John Dickerson would answer Greenwald’s question no, contending Obama showed an “idealistic tough-mindedness” that escapes simple classification. Jonathan Chait calls the speech “a careful middle ground between the bloodlessness of realism and the unrealistic hope that American can stop evil everywhere.” Ross Douthat still contends Obama should never have received the Nobel, but nonetheless admits the speech was a clear defense “of using realist means in the service of liberal internationalist ends.” William Galston praises “the best speech of Obama’s presidency” and the “moral realism” Obama outlined. Richard Haass explains, “he argued not just for peace but for justice as well […] This may have been a Nobel peace Prize speech, but the U.S. president is no pacifist.” Eugene Robinson observes that it was not a typical Nobel lecture because Obama “drew a clear distinction between the world as we would like it to be and the world as it is.”

Steve Benen concludes, “Obama’s vision for the future isn’t easy or clean, but he’s committed to hanging on that arc, doing his best to bend it towards justice.” Michael Crowley focuses upon that vision of “the possibility of transformative change and the highest potential of the human spirit.” Similarly,  C.M. Sennott contends Obama provided the “clarity to cut through the fog and the shadows of complex challenges, and to stay on course by allowing ourselves to be guided by our highest ideals.” To stay the course, The New York Times editorial staff call on President Obama to keep his promise to uphold “the very ideals that we fight to defend.”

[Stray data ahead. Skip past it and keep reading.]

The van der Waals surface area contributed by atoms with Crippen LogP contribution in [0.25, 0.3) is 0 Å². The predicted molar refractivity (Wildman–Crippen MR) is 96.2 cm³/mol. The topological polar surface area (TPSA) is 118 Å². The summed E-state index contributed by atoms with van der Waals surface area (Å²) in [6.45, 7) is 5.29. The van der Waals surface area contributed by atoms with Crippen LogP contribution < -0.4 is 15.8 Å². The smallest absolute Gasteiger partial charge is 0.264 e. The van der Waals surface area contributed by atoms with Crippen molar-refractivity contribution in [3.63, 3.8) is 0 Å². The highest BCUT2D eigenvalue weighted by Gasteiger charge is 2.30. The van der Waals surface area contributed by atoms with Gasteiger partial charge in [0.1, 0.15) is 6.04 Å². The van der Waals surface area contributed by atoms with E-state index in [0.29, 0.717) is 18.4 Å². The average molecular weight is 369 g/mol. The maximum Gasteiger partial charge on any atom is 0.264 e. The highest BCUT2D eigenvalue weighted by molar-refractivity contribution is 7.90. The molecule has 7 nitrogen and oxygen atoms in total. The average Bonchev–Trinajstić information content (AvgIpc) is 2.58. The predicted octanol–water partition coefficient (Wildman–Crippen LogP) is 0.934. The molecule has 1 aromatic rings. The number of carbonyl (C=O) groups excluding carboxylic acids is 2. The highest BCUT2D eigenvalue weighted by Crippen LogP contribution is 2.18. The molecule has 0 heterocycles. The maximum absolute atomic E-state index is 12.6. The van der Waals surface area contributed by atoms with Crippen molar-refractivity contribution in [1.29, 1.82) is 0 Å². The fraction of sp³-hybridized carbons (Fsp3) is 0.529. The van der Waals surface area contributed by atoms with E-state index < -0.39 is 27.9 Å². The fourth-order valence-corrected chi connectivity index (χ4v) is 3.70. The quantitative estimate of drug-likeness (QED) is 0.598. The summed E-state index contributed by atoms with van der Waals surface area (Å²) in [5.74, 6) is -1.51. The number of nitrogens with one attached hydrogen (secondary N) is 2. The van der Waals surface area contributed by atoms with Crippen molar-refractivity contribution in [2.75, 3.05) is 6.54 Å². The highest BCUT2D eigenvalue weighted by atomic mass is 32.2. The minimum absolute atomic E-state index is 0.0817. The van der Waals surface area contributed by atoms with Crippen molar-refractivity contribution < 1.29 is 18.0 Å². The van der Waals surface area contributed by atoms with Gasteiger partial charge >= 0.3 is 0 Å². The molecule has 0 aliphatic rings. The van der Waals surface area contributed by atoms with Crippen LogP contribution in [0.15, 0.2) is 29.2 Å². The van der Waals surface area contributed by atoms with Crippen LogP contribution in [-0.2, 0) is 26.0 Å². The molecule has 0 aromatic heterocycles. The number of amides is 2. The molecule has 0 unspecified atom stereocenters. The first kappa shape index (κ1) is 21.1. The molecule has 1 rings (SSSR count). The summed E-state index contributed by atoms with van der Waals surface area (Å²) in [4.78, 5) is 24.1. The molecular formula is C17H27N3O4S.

Michael Allen at Democracy Digest highlights the “eloquent articulation of the democratic peace theory” and the “nuanced and historically-referenced defense of the administration’s policy of engagement with repressive regimes.” As such, Allen calls the speech “the most confident and forthright articulation of democratic principles and values” by President Obama. Laura Rozen notes an interesting last-minute change in the speech that strengthens Obama’s support for freedom movements around the world. Rhetorical shifts aside, The Financial Times editorial staff write that “for his ringing Oslo speech to translate into peacemongering – rather than a retreat into a shallow realism he rejected – things really do need to start happening.”

The editorial staff at The Christian Science Monitor observe “Obama seems eager to warn the world of religious extremists who resort to violence in the name of God and show no restraint. But he also provides an antidote: the law of love and a faith in human progress.” CSM also offers a look into Arab frustration over perceived contradictions in Obama’s Nobel Prize, a perspective also picked up by Scott MacLeod who contends that many Arabs consider the prize a “cruel hoax.